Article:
The F-35 Joint Strike Fighter is being sold to the U.S. military and the air forces of thirteen allies under a program worth approximately $1.4 trillion worldwide. It’s all been an utter boondoggle, but we’re stuck with it, even as there have been some signs of progress, with the latest variant going operations capable last week.
In this roundup of the state of the F-35 we cover the U.S. Navy’s recent declaration of a squadron of F-35Cs ready for combat, and the massive aircraft program appears poised to pick up a new customer, Singapore. Finally, the United States and Turkey are headed for a showdown over the latter’s planned purchase of Russian surface-to-air missiles, which could sink Turkey’s participation in the F-35 program.
The U.S. Navy finally announced its F-35 jets, the -C carrier-based variant, achieved Initial Operations Capable (IOC). The announcement, made on February 28th, comes three years later than originally forecast. The F-35C is on track to go to sea for the first time with a carrier strike group in 2021. The -C is the last variant to declare IOC, with the Marines declaring the -B model ready in July 2015 and the Air Force’s -A model in August 2016.
The F-35C is one of three F-35 variants. The F-35C features a slightly larger wing than the -A model made for the Air Force, a slightly longer range, and strengthened landing gear for the stress of aircraft carrier takeoffs and landings. The latest set of F-35Cs ordered from Lockheed Martin cost $107.7 million each.
Initial operations capable means that at least one F-35C squadron is, according to the Navy, “properly manned, trained and equipped to conduct assigned missions in support of fleet operations. This includes having 10 Block 3F, F-35C aircraft, requisite spare parts, support equipment, tools, technical publications, training programs and a functional Autonomic Logistic Information System (ALIS).” The Navy’s first squadron ready for war is Strike Fighter Squadron 147 (“Argonauts”), which completed aircraft carrier qualifications aboard the USS Carl Vinson in December 2018.
The F-35C was originally supposed to enter service in late 2015, making the jet more than three years late. This caused the Navy to keep flying older Hornet jets longer than anticipated, in turn causing readiness problems among both F/A-18C Hornet and F/A-18E/F Super Hornet fleets. Eventually the F-35C will equip two out of every four strike fighter squadrons deployed on U.S. Navy aircraft carriers, with F-35E/F Super Hornets making up the other two squadrons.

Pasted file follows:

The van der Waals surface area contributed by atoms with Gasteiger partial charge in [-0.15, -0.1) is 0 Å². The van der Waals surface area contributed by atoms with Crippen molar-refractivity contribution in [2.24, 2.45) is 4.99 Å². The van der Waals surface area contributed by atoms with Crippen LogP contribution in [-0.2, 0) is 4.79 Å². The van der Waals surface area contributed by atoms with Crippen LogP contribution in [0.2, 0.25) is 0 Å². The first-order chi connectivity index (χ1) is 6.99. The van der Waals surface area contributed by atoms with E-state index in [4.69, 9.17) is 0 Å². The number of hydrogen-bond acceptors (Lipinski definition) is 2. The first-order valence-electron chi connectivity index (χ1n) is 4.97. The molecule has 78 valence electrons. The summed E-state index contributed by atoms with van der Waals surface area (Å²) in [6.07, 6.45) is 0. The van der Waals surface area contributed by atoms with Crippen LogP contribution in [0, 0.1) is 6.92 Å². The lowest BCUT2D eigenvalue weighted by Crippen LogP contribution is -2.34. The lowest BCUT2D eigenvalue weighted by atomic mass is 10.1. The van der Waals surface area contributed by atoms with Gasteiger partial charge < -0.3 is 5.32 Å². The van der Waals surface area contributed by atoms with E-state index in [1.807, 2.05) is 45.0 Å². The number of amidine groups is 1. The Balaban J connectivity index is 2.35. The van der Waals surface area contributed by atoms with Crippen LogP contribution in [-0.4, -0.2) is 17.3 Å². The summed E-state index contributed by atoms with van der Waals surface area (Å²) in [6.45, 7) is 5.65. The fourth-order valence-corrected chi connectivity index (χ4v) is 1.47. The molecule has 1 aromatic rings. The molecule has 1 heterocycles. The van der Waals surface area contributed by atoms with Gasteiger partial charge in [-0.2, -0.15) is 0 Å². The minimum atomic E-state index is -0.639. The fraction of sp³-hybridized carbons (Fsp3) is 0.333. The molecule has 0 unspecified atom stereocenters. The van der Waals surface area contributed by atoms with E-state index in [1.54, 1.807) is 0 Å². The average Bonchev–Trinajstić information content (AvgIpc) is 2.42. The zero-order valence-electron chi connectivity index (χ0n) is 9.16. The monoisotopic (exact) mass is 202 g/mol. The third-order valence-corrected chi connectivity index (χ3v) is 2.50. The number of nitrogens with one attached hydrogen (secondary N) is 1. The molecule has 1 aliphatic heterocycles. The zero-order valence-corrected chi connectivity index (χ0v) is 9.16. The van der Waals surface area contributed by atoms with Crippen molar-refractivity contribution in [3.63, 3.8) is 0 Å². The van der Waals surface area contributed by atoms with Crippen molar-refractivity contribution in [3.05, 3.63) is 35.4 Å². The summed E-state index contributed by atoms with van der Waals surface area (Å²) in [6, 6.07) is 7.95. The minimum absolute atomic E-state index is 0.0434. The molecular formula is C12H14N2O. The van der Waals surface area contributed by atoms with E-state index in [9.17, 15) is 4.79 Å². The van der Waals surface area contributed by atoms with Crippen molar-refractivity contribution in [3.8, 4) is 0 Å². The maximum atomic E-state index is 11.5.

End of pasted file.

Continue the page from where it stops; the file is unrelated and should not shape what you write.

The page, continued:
Turkey’s F-35 purchase is in trouble due to Ankara’s plans to buy both the American Joint Strike Fighter and the Russian S-400 surface to air missile system at the same time. An early partner in the F-35 program, Turkey may not receive any jets at all if it goes ahead with the S-400 purchase.
Turkey is a Level III F-35 partner, meaning it invested $125 million in the development of the fighter in the 2000s with the promise it could purchase the jets when they were ready. Turkey planned to buy 100 of the conventional takeoff and landing version of the F-35, likely to replace the F-16.
For years, Turkey has sought to purchase a long-range surface-to-air missile system. During the Syrian Civil War Turkey was protected by Patriot missiles supplied by fellow NATO countries. Turkey has balked at the $3 billion-plus cost of the Patriot system and the lack of technology transfer to local industry and instead studied buying missiles first from China, then Russia. In December 2017 Turkey finalized a $2.5 billion dollar agreement to purchase the new S-400 missile system from Russia.
Turkey’s flirtation with China and Russia seemed like a negotiating tactic or a spurt of nationalism to prove Ankara’s independence from NATO, one that Turkey would later quietly back down from. It’s become very clear however that Turkey is serious. The U.S. is making it equally clear that Turkey will have to choose between the F-35 or S-400, but that it won’t get both.
U.S. officials, including the military head of NATO General Curtis Scaparroti, say the S-400 will lack “interoperability” with NATO aircraft. This is likely an allusion to the alliance’s Identify Friend or Foe (IFF) system that allows NATO air defenses to quickly tag NATO aircraft as friendly. The S-400 probably has only one way to “tag” NATO aircraft, and it isn’t friendly. Scaparroti also hinted that the U.S. is concerned that Turkish F-35 know-how could trickle back to Russia, improving the S-400’s ability to target stealth aircraft.
As for March 6, 2019, Turkish Leader Reycip Erdogan has vowed to go on with the S-400 purchase, which will probably lead to some other country eating Turkey’s F-35 lunch.
That country could be Singapore. Singapore just announced its intent to purchase four F-35s for its air force, with an option to purchase another eight down the road. The southeast asian city state of 5.6 million maintains an impressively large and modern military force, fielding more combat power than Germany, including 60 F-16 Block 50/52 Fighting Falcons and 40 F-15SG Eagles. Singapore is looking at the F-35 as a potential replacement for the F-16 sometime around 2030.
An island where real estate is at a premium, Singapore is interested in the F-35s short takeoff and landing capabilities. This would allow the F-35s to better operate off civilian airfields and stretches of highway during wartime, dispersing the country’s air power to prevent it from being destroyed en masse, or being grounded due to damaged military air base runways. This could mean Singapore plans to buy the vertical takeoff and landing F-35C model flown by the U.S. Marines, UK, and Italy. Here’s a video from Exercise Torrent 2016, which saw Republic of Singapore Air Force F-15s and F-16s take off and land from a stretch of closed-off highway.